How long it’ll be a thing?? Probably just about 3 weeks…then something else will happen. It always does. But for now? Wow.


What Even IS This Election??

I mean…seriously.



Fall Has ARRIVED!!!!!!

And rain and cozy blankets and hot coffee and soup and jackets and…

… probably by next week it’ll be hell hot again here in Texas. But for now it’s wonderful. Having grown up in CT and Upstate NY, I really took Fall for granted. Then I moved to Texas, and now I savor every orange/red/golden leaf I see.


Shining Light Dolls Are THE Best!

If you’re in the market for baby toys…one that’s the right size to not get choked on, but just right for gnawing on …this is it. We got ours as a gift from the uncle and aunt who spoil us so, and it’s LITERALLY the only thing Maria wants lately.


Essential Oils…Where Have You Been All My Life??

But for real. Lavender EO… I honestly think it saved bedtime. And nap time (Have I mentioned Maria was the WORST at sleeping?? Staying asleep is still a work in progress…but falling asleep is FINALLY peaceful!!). I’m hooked. If you’re looking to try some and support two AWESOME women…go here or here. I am. Cuz have I mentioned I’m hooked??


 12 Weeks Till Christmas…

…too soon?? Alrighty then….

8 Weeks till Thanksgiving!!!

Enjoy the Fall-ish Weather!!

Sometimes Beauty Sucks

In a previous post, I mentioned that beginning nursing was really difficult. But let’s be real. It sucked. And to be honest, sometimes it still sucks (yeah, teething, I’m looking at you…)

I know so many mothers who LOVE nursing. They found it beautiful. They bonded. They looked lovingly into their baby’s eyes. Then they cried when baby started to wean.

I will NOT cry (well, actually I probably will…but I cry about everything baby related. Just ask my husband…) because my nursing reality looks more like an MMA fight than a beautiful, bonding experience (unless you consider kicking, scratching, and screaming a bonding experience…)

My grievances thus far:

  • Sucky sucky latch for the first two months (ha! Get it? Sucky? Cuz she didn’t?….but seriously. A Nipple Shield saved us)
  • Short/inverted nipples (real breastfeeding talk y’all)
  • PAIN-FUL LATCH (for months!)
  • Slow letdown/under-supply (and baby screams at you because it’s just. too. slow.)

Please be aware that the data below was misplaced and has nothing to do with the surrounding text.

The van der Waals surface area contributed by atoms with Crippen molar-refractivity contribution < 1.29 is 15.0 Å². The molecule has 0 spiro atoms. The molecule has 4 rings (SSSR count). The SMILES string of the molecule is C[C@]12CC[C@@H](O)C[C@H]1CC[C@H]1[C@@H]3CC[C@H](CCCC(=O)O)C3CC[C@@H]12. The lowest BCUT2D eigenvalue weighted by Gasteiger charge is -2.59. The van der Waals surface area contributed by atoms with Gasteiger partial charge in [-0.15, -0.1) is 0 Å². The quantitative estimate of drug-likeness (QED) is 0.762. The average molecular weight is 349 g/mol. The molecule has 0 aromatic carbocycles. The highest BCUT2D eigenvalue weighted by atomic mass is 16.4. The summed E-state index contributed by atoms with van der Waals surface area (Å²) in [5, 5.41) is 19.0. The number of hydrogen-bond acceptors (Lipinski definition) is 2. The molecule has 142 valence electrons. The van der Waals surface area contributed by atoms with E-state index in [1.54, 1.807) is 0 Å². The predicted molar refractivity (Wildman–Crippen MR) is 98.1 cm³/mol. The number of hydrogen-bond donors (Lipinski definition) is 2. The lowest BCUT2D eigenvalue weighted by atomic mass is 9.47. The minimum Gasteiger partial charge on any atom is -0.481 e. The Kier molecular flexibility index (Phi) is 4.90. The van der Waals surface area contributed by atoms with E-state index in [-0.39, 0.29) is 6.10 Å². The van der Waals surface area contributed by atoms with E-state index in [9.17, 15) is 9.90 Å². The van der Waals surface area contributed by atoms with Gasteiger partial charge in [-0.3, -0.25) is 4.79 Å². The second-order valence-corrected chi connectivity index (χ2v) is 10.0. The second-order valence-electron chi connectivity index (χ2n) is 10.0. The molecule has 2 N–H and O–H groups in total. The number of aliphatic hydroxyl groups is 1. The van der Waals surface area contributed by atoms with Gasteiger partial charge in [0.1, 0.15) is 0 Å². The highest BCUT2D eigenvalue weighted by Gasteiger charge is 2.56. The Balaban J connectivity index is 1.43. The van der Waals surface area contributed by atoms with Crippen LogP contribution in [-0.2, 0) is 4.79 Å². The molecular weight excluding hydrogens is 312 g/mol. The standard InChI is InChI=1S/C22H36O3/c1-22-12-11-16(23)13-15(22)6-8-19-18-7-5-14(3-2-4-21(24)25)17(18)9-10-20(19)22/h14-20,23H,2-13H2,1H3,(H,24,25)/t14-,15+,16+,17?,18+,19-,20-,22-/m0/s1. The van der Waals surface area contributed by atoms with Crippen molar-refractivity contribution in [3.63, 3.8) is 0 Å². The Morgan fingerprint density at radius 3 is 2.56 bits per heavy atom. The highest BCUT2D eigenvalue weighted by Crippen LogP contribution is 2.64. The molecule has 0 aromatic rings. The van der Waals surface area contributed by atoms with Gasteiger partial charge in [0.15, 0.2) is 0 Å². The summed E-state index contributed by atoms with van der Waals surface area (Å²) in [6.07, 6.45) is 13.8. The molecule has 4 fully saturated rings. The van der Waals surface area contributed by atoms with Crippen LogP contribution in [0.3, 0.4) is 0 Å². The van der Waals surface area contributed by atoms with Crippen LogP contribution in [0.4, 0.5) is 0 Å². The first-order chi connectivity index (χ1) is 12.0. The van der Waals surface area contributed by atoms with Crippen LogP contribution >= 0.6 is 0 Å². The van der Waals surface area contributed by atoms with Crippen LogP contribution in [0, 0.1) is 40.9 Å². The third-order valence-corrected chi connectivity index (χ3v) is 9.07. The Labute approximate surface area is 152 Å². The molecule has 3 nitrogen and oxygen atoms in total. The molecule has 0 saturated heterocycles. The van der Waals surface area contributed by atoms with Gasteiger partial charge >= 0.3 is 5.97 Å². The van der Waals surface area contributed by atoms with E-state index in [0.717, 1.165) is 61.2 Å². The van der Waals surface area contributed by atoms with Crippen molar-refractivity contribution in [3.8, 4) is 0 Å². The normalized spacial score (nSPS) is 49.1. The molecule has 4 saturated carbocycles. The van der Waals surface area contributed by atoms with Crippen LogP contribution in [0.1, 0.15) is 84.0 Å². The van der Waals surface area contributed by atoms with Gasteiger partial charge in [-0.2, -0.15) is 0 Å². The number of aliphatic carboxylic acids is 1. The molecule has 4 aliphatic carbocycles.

• The inability to nurse in public (Seriously…my daughter gets MAJOR stage fright when people are around)
  • Forceful letdown/OVERsupply (it sounds great after dealing with a low supply right?? Wrong. Say goodbye to comfort nursing and nursing to sleep…and hello gagging every. time. she eats)
  • STRONG left-side preference (I can’t look at myself in the mirror without laughing)
  • Months of needing to bounce to nurse…
  • Followed by months of needing to lay down to nurse (while infinitely better than bouncing, it makes nursing in public suuuuuper tricksy, as if it wasn’t already)
  • Teething (those sore little gums want nothing to do with sucking…)
  •  D-MER (literally the worst. It’s a hormone-induced panic attack every time I have a letdown) 

Ha. It sure looks like a lot. But just you ask any nursing mom if she’s dealt with these. I’m pretty sure the list might be longer. (Like that beast, Mastitis. Shudder.)

      So…why am I still nursing if it sucks so much? 

      And also because I’m lucky I can. Regardless of what people say, breastfeeding isn’t always natural  (maybe if you birthed a 4 month old it would be). Sometimes it doesn’t work. And sometimes babies go to heaven too soon after birth. And sometimes baby gets carried up before birth. No amount of breastfeeding struggles can compare to that. 

      I’m beyond blessed to have a healthy (chunky!) baby girl, and regardless of how much it sucks, it’s actually nourishing her. And I DO think it’s beautiful…just very hard sometimes. So I’ll keep at it for however long she wants it. And I’m already praying that next time around it won’t be like this.